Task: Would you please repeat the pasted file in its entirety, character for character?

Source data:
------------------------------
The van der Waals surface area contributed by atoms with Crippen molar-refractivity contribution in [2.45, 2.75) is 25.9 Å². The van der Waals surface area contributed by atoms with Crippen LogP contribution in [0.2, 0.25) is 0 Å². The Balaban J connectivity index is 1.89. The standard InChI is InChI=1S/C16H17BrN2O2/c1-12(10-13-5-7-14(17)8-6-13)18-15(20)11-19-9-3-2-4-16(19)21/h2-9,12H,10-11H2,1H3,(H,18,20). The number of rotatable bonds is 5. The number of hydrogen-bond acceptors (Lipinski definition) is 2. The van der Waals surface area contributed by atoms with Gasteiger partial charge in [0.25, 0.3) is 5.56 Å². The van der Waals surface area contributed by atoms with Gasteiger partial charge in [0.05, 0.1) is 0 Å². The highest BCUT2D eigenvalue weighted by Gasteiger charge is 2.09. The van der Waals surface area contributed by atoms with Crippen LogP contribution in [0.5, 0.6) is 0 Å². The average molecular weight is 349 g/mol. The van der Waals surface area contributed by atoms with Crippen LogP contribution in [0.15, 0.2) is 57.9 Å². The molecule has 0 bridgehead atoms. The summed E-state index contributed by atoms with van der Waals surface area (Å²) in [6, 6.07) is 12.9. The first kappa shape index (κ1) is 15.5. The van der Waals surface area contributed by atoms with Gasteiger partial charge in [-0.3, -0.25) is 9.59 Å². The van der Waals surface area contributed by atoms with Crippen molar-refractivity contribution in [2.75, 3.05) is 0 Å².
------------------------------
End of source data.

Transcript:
The van der Waals surface area contributed by atoms with Crippen molar-refractivity contribution in [2.45, 2.75) is 25.9 Å². The van der Waals surface area contributed by atoms with Crippen LogP contribution in [0.2, 0.25) is 0 Å². The Balaban J connectivity index is 1.89. The standard InChI is InChI=1S/C16H17BrN2O2/c1-12(10-13-5-7-14(17)8-6-13)18-15(20)11-19-9-3-2-4-16(19)21/h2-9,12H,10-11H2,1H3,(H,18,20). The number of rotatable bonds is 5. The number of hydrogen-bond acceptors (Lipinski definition) is 2. The van der Waals surface area contributed by atoms with Gasteiger partial charge in [0.25, 0.3) is 5.56 Å². The van der Waals surface area contributed by atoms with Gasteiger partial charge in [0.05, 0.1) is 0 Å². The highest BCUT2D eigenvalue weighted by Gasteiger charge is 2.09. The van der Waals surface area contributed by atoms with Crippen LogP contribution in [0.5, 0.6) is 0 Å². The average molecular weight is 349 g/mol. The van der Waals surface area contributed by atoms with Crippen LogP contribution in [0.15, 0.2) is 57.9 Å². The molecule has 0 bridgehead atoms. The summed E-state index contributed by atoms with van der Waals surface area (Å²) in [6, 6.07) is 12.9. The first kappa shape index (κ1) is 15.5. The van der Waals surface area contributed by atoms with Gasteiger partial charge in [-0.3, -0.25) is 9.59 Å². The van der Waals surface area contributed by atoms with Crippen molar-refractivity contribution in [2.75, 3.05) is 0 Å².